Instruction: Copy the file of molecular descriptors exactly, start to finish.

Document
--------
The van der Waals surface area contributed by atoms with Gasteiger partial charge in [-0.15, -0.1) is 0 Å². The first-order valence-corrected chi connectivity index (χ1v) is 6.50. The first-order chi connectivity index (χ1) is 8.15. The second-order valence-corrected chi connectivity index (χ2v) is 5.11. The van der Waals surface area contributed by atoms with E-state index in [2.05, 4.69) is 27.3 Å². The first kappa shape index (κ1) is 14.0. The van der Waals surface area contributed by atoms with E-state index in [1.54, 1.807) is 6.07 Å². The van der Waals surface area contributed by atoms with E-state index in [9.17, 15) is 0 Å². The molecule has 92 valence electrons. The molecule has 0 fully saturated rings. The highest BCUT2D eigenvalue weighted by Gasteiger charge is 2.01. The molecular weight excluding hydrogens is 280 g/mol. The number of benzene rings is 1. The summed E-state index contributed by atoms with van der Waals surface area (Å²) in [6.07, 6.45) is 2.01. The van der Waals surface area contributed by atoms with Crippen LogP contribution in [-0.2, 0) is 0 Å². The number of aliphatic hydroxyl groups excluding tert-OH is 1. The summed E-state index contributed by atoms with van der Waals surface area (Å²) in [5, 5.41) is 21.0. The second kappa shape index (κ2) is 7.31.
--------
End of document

The van der Waals surface area contributed by atoms with Gasteiger partial charge in [-0.15, -0.1) is 0 Å². The first-order valence-corrected chi connectivity index (χ1v) is 6.50. The first-order chi connectivity index (χ1) is 8.15. The second-order valence-corrected chi connectivity index (χ2v) is 5.11. The van der Waals surface area contributed by atoms with E-state index in [2.05, 4.69) is 27.3 Å². The first kappa shape index (κ1) is 14.0. The van der Waals surface area contributed by atoms with E-state index in [1.54, 1.807) is 6.07 Å². The van der Waals surface area contributed by atoms with E-state index in [9.17, 15) is 0 Å². The molecule has 92 valence electrons. The molecule has 0 fully saturated rings. The highest BCUT2D eigenvalue weighted by Gasteiger charge is 2.01. The molecular weight excluding hydrogens is 280 g/mol. The number of benzene rings is 1. The summed E-state index contributed by atoms with van der Waals surface area (Å²) in [6.07, 6.45) is 2.01. The van der Waals surface area contributed by atoms with Crippen LogP contribution in [-0.2, 0) is 0 Å². The number of aliphatic hydroxyl groups excluding tert-OH is 1. The summed E-state index contributed by atoms with van der Waals surface area (Å²) in [5, 5.41) is 21.0. The second kappa shape index (κ2) is 7.31.